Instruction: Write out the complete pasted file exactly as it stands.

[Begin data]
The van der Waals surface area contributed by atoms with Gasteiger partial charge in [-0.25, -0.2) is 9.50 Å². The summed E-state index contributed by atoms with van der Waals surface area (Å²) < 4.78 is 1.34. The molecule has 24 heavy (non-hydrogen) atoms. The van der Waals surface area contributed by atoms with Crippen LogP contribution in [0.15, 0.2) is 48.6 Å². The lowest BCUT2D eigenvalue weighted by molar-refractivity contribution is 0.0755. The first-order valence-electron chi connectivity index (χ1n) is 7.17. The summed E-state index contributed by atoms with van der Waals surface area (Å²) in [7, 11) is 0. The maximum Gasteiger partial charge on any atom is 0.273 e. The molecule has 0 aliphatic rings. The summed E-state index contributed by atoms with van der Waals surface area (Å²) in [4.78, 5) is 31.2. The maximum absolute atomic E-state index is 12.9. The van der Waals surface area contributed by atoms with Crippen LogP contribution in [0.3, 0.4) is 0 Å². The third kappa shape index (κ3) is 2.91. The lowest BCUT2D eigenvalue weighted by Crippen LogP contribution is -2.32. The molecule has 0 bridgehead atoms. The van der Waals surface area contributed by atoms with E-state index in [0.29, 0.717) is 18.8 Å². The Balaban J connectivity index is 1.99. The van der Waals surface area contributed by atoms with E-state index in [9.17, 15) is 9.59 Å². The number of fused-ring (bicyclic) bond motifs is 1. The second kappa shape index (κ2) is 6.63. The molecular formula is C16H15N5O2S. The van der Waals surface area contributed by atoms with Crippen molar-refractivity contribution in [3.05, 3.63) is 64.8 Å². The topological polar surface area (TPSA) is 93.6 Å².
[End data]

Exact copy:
The van der Waals surface area contributed by atoms with Gasteiger partial charge in [-0.25, -0.2) is 9.50 Å². The summed E-state index contributed by atoms with van der Waals surface area (Å²) < 4.78 is 1.34. The molecule has 24 heavy (non-hydrogen) atoms. The van der Waals surface area contributed by atoms with Crippen LogP contribution in [0.15, 0.2) is 48.6 Å². The lowest BCUT2D eigenvalue weighted by molar-refractivity contribution is 0.0755. The first-order valence-electron chi connectivity index (χ1n) is 7.17. The summed E-state index contributed by atoms with van der Waals surface area (Å²) in [7, 11) is 0. The maximum Gasteiger partial charge on any atom is 0.273 e. The molecule has 0 aliphatic rings. The summed E-state index contributed by atoms with van der Waals surface area (Å²) in [4.78, 5) is 31.2. The maximum absolute atomic E-state index is 12.9. The van der Waals surface area contributed by atoms with Crippen LogP contribution in [0.3, 0.4) is 0 Å². The third kappa shape index (κ3) is 2.91. The lowest BCUT2D eigenvalue weighted by Crippen LogP contribution is -2.32. The molecule has 0 bridgehead atoms. The van der Waals surface area contributed by atoms with E-state index in [0.29, 0.717) is 18.8 Å². The Balaban J connectivity index is 1.99. The van der Waals surface area contributed by atoms with E-state index in [9.17, 15) is 9.59 Å². The number of fused-ring (bicyclic) bond motifs is 1. The second kappa shape index (κ2) is 6.63. The molecular formula is C16H15N5O2S. The van der Waals surface area contributed by atoms with Crippen molar-refractivity contribution in [3.05, 3.63) is 64.8 Å². The topological polar surface area (TPSA) is 93.6 Å².